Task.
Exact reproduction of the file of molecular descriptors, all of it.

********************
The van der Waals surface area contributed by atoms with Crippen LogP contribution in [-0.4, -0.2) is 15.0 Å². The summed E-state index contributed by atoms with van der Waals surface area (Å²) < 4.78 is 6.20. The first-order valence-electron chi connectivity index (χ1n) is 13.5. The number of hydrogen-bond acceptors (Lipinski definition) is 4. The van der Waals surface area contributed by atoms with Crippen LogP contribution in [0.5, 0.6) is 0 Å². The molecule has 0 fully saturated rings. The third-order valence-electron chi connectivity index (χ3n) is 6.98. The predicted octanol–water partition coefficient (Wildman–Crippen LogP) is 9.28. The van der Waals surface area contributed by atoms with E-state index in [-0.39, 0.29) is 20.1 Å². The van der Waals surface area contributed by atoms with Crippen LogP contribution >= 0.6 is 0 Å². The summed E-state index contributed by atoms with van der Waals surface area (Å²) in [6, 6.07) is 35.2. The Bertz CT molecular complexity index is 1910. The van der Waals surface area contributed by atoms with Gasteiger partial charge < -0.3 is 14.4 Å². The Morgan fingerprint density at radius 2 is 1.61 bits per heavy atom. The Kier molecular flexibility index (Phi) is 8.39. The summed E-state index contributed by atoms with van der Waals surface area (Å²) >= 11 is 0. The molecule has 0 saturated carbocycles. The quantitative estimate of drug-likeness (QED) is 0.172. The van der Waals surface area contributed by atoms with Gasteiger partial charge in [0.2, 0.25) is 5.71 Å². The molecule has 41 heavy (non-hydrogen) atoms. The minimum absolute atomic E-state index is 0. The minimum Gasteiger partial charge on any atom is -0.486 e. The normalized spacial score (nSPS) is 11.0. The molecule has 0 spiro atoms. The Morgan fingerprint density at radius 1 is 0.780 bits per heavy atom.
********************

The van der Waals surface area contributed by atoms with Crippen LogP contribution in [-0.4, -0.2) is 15.0 Å². The summed E-state index contributed by atoms with van der Waals surface area (Å²) < 4.78 is 6.20. The first-order valence-electron chi connectivity index (χ1n) is 13.5. The number of hydrogen-bond acceptors (Lipinski definition) is 4. The van der Waals surface area contributed by atoms with Crippen LogP contribution in [0.5, 0.6) is 0 Å². The molecule has 0 fully saturated rings. The third-order valence-electron chi connectivity index (χ3n) is 6.98. The predicted octanol–water partition coefficient (Wildman–Crippen LogP) is 9.28. The van der Waals surface area contributed by atoms with E-state index in [-0.39, 0.29) is 20.1 Å². The van der Waals surface area contributed by atoms with Crippen LogP contribution >= 0.6 is 0 Å². The summed E-state index contributed by atoms with van der Waals surface area (Å²) in [6, 6.07) is 35.2. The Bertz CT molecular complexity index is 1910. The van der Waals surface area contributed by atoms with Gasteiger partial charge < -0.3 is 14.4 Å². The Morgan fingerprint density at radius 2 is 1.61 bits per heavy atom. The Kier molecular flexibility index (Phi) is 8.39. The summed E-state index contributed by atoms with van der Waals surface area (Å²) >= 11 is 0. The molecule has 0 saturated carbocycles. The quantitative estimate of drug-likeness (QED) is 0.172. The van der Waals surface area contributed by atoms with Gasteiger partial charge in [0.2, 0.25) is 5.71 Å². The molecule has 41 heavy (non-hydrogen) atoms. The minimum absolute atomic E-state index is 0. The minimum Gasteiger partial charge on any atom is -0.486 e. The normalized spacial score (nSPS) is 11.0. The molecule has 0 spiro atoms. The Morgan fingerprint density at radius 1 is 0.780 bits per heavy atom.